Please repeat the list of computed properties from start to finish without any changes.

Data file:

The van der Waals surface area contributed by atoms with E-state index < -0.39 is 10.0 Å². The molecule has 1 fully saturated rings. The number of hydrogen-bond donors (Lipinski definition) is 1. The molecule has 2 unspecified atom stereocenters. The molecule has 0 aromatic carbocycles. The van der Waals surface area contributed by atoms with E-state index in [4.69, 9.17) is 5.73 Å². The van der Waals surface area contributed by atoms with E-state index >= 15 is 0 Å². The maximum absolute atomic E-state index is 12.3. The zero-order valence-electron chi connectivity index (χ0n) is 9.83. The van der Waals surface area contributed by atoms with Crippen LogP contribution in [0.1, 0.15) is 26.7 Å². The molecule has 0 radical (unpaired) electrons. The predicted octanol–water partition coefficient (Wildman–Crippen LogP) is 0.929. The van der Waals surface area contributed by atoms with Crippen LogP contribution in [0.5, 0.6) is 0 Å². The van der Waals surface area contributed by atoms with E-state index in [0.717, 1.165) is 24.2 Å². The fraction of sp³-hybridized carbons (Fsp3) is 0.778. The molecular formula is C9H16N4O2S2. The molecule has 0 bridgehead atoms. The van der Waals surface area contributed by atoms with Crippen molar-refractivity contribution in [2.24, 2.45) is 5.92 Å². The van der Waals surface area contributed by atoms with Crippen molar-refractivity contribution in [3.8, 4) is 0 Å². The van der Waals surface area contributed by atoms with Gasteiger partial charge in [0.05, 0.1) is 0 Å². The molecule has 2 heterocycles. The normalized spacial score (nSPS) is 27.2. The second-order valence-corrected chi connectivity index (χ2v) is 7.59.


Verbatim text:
The van der Waals surface area contributed by atoms with E-state index < -0.39 is 10.0 Å². The molecule has 1 fully saturated rings. The number of hydrogen-bond donors (Lipinski definition) is 1. The molecule has 2 unspecified atom stereocenters. The molecule has 0 aromatic carbocycles. The van der Waals surface area contributed by atoms with E-state index in [4.69, 9.17) is 5.73 Å². The van der Waals surface area contributed by atoms with E-state index >= 15 is 0 Å². The maximum absolute atomic E-state index is 12.3. The zero-order valence-electron chi connectivity index (χ0n) is 9.83. The van der Waals surface area contributed by atoms with Crippen LogP contribution in [0.1, 0.15) is 26.7 Å². The molecule has 0 radical (unpaired) electrons. The predicted octanol–water partition coefficient (Wildman–Crippen LogP) is 0.929. The van der Waals surface area contributed by atoms with Crippen LogP contribution in [0.5, 0.6) is 0 Å². The van der Waals surface area contributed by atoms with E-state index in [0.717, 1.165) is 24.2 Å². The fraction of sp³-hybridized carbons (Fsp3) is 0.778. The molecular formula is C9H16N4O2S2. The molecule has 0 bridgehead atoms. The van der Waals surface area contributed by atoms with Crippen molar-refractivity contribution in [2.24, 2.45) is 5.92 Å². The van der Waals surface area contributed by atoms with Crippen molar-refractivity contribution in [3.8, 4) is 0 Å². The van der Waals surface area contributed by atoms with Gasteiger partial charge in [0.05, 0.1) is 0 Å². The molecule has 2 heterocycles. The normalized spacial score (nSPS) is 27.2. The second-order valence-corrected chi connectivity index (χ2v) is 7.59.